Gamers who also happen to be children of the 80s must be feeling a certain sense of déjà vu thanks to a growing trend for revamping 8-bits from the decade that taste forgot. In recent years, we’ve been seeing the challenges of our youth given a makeover and re-sold to fans in need of a nostalgia fix.
With the upcoming (and highly anticipated) release of Back To The Future: The Game ensuring that this is no flash-in-the-pan fad, we’ve taken a look at some of the more successful digital remakes…
Since making his debut as ‘Jumpman’ in Donkey Kong, the loveable mustachioed Italian stereotype has popped up on every Nintendo console. His first starring role came alongside his equally hirsute brother Luigi in Mario Bros. on the NES, a game in which they set the standard against which all other high-jumping, box-smashing, mushroom-gobbling successors would be judged. Still doing his thing as recently as May 2010 with Super Mario Galaxy on the Wii, the formula has changed little. He’s still killing turtles, rescuing princesses and, most importantly, maintaining that impressive facial fuzz.
Now here’s a concept that has benefited from a 21st-century makeover. The original film may have pushed the technological envelope but the arcade game – which saw players marshalling light cycles, battle tanks and other such digital-world weaponry using graphics that would give the Nokia Snake games a superiority complex – certainly didn’t. A subsequent attempt to revitalise the brand came in the mid noughties with Tron 2.0, but that suffered similar levels of unplayability. Thankfully, the latest incarnation in the shape of Tron: Legacy manages to do the impossible by both breaking the curse and actually being a pretty decent film tie-in game – something that in itself is a real rarity.
Unsurprisingly for a franchise that has seen the money-spinning possibilities of merchandising before Luke Skywalker was even a glint in George Lucas’ eye, Star Wars computer games have been around for nearly as long as the films, but what is surprising is how far they’ve come in that time. The first video-games based on the space saga were released on the Atari 2600, beginning with The Empire Strikes Back in 1982 (players got the chance to pilot a pixilated snowspeeder during the Battle of Hoth) and moving on to Return Of The Jedi: Death Star Battle in 1983 (this time we got to take the controls of the Millennium Falcon). Star Wars games have been clogging up consoles and arcades ever since, but it’s only relatively recently with the likes of the MMORPG Star Wars: The Old Republic and Star Wars: The Force Unleashed that Lucasarts have taken the opportunity to expand their universe with new stories and adventures. The fact that they look gorgeous and play brilliantly is a bonus too.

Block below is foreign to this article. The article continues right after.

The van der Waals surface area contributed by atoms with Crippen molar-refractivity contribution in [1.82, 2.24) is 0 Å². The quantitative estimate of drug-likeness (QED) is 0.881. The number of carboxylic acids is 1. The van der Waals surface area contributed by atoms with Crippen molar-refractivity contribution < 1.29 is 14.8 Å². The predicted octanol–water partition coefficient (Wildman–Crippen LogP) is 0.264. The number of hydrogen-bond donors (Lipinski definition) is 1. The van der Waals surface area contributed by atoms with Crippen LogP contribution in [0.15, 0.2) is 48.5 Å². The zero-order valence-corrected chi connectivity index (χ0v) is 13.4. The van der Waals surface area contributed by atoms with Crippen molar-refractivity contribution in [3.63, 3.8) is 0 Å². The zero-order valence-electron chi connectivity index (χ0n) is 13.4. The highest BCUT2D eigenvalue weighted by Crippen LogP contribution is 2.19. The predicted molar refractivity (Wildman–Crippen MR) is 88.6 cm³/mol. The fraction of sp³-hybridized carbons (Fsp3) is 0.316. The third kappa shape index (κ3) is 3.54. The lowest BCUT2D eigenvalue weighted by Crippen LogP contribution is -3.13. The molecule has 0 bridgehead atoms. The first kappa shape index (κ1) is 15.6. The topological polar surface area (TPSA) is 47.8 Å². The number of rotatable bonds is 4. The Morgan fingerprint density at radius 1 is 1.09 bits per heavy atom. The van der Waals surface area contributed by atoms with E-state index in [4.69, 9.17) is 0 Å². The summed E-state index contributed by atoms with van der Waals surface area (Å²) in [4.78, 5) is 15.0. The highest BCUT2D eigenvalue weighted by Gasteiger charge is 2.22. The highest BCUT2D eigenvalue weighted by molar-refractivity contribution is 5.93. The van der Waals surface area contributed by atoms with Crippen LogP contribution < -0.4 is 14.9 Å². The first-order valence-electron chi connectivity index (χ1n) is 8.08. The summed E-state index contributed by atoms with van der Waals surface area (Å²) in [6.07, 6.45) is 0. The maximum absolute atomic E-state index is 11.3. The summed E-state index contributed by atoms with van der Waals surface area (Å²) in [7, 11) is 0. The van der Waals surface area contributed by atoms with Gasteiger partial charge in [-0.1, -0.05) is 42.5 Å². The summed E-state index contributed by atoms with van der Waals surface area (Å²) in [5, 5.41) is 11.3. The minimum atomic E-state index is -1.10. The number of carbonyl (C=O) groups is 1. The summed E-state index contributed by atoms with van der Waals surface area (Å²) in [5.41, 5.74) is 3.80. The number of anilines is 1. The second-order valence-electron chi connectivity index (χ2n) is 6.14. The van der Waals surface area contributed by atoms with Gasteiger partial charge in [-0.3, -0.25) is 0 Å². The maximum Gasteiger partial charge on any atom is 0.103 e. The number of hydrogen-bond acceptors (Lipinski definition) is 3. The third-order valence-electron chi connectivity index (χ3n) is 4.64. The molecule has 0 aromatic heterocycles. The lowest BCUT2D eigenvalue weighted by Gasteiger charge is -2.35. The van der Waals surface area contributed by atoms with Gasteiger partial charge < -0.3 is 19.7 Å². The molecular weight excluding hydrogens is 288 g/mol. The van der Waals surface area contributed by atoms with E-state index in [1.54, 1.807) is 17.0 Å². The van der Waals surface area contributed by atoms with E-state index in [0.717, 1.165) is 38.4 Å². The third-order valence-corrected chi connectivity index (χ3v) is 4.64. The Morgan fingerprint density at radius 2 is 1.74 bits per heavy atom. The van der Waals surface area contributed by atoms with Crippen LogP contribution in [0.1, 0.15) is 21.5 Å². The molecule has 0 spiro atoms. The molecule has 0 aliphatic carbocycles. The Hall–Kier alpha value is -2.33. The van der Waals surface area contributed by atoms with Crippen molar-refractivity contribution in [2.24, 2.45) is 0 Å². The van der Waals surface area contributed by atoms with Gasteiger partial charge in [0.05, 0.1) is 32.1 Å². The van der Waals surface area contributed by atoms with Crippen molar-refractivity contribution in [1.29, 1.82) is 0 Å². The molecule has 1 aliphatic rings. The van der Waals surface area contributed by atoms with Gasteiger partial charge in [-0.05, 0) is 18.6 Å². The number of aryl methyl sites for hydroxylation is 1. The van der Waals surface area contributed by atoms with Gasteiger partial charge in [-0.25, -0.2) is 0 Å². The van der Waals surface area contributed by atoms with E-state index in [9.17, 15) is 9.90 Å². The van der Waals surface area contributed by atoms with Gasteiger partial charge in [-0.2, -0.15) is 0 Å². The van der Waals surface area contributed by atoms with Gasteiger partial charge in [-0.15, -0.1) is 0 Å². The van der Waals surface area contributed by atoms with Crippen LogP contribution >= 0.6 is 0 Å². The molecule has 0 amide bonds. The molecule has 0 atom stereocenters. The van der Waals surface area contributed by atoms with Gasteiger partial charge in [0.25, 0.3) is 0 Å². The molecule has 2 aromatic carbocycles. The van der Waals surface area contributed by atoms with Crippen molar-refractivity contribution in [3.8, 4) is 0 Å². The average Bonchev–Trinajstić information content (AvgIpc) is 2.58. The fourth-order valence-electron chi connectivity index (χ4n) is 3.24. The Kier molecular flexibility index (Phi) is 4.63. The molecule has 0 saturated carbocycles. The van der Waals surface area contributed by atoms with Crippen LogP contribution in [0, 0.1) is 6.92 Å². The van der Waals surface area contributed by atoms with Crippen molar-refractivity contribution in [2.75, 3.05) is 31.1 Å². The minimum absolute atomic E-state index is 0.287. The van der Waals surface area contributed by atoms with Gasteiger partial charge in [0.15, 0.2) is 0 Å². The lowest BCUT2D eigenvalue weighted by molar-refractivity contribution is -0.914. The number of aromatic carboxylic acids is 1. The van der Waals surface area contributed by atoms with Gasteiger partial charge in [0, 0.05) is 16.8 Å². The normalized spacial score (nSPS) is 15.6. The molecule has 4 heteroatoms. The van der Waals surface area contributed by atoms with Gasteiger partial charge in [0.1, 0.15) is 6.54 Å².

You’ve got to feel sorry for Bruce Wayne. All that money and all those toys, and he still couldn’t get himself a decent video game tie-in (until recently that is). Ever since taking his bow on the Amstrad, Spectrum and NES in the early 80s, the Caped Crusader was limited to side-scrolling misadventures that failed to make the most of his gadgets, let alone his rich mythology – and the less said about the movie tie-ins the better. Thankfully, last year’s excellent Batman: Arkham Asylum bucked the trend with a rich story and challenging and compelling gameplay. To say we’re excited about next year’s Batman: Arkham City is the understatement of the century.
Prince Of Persia
Out of all the games to benefit from a 21st-century makeover, Prince Of Persia really should be the most grateful. Sure, the side-scrolling, wall-climbing, rope-swinging, sword-slinging 1989 original was fully deserving of its status as a bonafide classic but it wasn’t until 2003’s The Sands Of Time that the true fun began. Managing to combine great gameplay with an epic storyline to make Scheherazade proud, it was the very definition of a game changer. It’s a shame then that the subsequent sequels failed to live up to its legacy.
While the first GT didn’t launch until 1997, there’s a definite argument that all racing simulations were building up to this. Now with the critically-acclaimed Gran Turismo 5 flying off shelves faster than Mark Webber revving up under starters’ orders, we can finally see what they were trying to achieve for all those years. The arcade game Gran Trak 10, released by Atari in 1974, is generally considered the progenitor of the genre, while subsequent releases such as Night Racer and Pole Position (and countless more) followed and generally incrementally improved upon their predecessors, it was not until the release of the GT series that we got to see how video game racing should really be done. At the rate they’re going, the only way they could possibly improve upon themselves is to race the tracks for real.